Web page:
Geographic Travels in Central Australia from 1872 to 1874

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author, 1875 - Australia - 223 pages
Brief contacts with natives on expeditions; Musgrave Ranges, Mann Range, MacDonnell Ranges, Glen Edith, Lake Amadeus, Mount Destruction, Mount Olga.

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Page 129 - And that there is all nature cries aloud Through all her works, he must delight in virtue ; And that which he delights in must be happy. But when, or where ? This world was made for Caesar.
Page 144 - O'er all there hung a shadow and a fear, A sense of mystery the spirit daunted, And said, as plain as whisper in the ear, The place is haunted...
Page 83 - The morn is up again, the dewy morn, With breath all incense, and with cheek all bloom, Laughing the clouds away with playful scorn, And living as if earth contain'd no tomb, — And glowing into day...
Page 92 - ... creation, permitted a fiat to be recorded, that the beings whom, it was His pleasure in the first instance to place amidst these lovely scenes, must eventually be swept from the face of the earth by others more intellectual, more dearly beloved and gifted than they. Progressive improvement is undoubtedly the order of creation, and we perhaps in our turn may be as ruthlessly driven from the earth by another race of yet unknown beings, of an order infinitely higher, infinitely more beloved, than...
Page 78 - In the Spring, when the wattle gold trembles Twixt shadow and shine, When each dew-laden air draught resembles A long draught of wine; When the sky-line's blue burnish'd resistance Makes deeper the dreamiest distance, Some song in all hearts hath existence,— Such songs have been mine.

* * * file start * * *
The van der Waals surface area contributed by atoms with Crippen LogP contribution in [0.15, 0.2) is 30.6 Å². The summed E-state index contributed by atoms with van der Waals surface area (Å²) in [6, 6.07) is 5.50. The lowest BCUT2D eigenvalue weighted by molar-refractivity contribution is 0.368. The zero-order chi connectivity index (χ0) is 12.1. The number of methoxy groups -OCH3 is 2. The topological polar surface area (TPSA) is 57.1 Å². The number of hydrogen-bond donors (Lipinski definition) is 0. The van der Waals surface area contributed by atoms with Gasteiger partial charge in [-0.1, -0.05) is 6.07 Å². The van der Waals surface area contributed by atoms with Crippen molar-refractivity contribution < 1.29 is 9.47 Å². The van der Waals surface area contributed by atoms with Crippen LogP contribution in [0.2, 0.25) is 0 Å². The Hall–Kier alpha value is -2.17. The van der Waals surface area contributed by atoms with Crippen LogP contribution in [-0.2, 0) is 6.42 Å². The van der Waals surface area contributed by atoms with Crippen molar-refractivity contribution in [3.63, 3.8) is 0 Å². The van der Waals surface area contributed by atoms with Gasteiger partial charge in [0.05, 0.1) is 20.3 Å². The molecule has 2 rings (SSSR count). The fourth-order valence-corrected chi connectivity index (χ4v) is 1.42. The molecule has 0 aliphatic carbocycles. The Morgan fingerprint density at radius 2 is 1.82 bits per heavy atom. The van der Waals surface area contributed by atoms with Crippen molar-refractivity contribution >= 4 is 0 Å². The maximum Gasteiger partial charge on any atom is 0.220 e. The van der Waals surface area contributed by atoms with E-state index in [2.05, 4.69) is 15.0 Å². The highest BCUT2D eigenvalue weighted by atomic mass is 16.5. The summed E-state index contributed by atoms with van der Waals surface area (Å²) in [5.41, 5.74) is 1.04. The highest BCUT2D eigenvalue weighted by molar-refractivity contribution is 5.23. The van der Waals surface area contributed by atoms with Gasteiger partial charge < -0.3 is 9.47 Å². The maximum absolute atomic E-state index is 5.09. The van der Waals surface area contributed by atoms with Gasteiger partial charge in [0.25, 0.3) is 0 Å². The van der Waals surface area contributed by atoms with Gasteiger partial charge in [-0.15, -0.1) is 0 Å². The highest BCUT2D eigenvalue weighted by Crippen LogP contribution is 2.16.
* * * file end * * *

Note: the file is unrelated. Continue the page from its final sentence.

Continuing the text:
Page 191 - He had left me a little over two gallons of water in one keg, and it may be imagined how glad I was to get a drink. I could have drunk my whole supply in half an hour, but was compelled to economy, for I could not tell how many days would elapse before assistance could come : it could not be less than five, it might be many more. After quenching my thirst a little I felt ravenously hungry, and on searching among the bags, all the food I could find was eleven sticks of dirty, sandy, smoked horse,...
Page 190 - I then said — for I couldn't speak before — " Look here, Gibson, you see we are in a most terrible fix with only one horse, therefore only one can ride, and one must remain behind. I shall remain : and now listen to me. If the mare does not get water soon she will die; therefore ride right on ; get to the Kegs, if possible, to-night, and give her water. Now...
Page 188 - I did not think of it, when my mare came up straight to it, and took it in her teeth, forcing out the cork and sending the water up (which we were both dying to drink) in a beautiful jet, which, descending to the earth, was irrevocably lost. We had now only a pint or so left. Gibson was sorry he had exchanged Badger...
Page 192 - I almost gave up the thought of walking any farther, for the exertion in this dreadful region, where the triodia was almost as high as myself, and as thick as it could grow, was quite overpowering, and being starved, I felt quite light-headed. After sitting down, on every occasion when I tried to get up again, my head would swim round, and I would fall down oblivious for some time. Being in a chronic state of burning thirst, my general plight was dreadful in the extreme. A bare and level sandy waste...
Page 186 - ... splendid bay horse and fine weight-carrier, with a pair of water-bags that contained twenty gallons at starting. The other horse was Darkie, a fine, strong, nuggetty-black horse, who carried two five-gallon kegs of water and our stock of smoked horse, rugs, &c. We reached the Circus, at twenty miles, early, and the horses had time to feed and fill themselves after being watered, though the grass was very poor.

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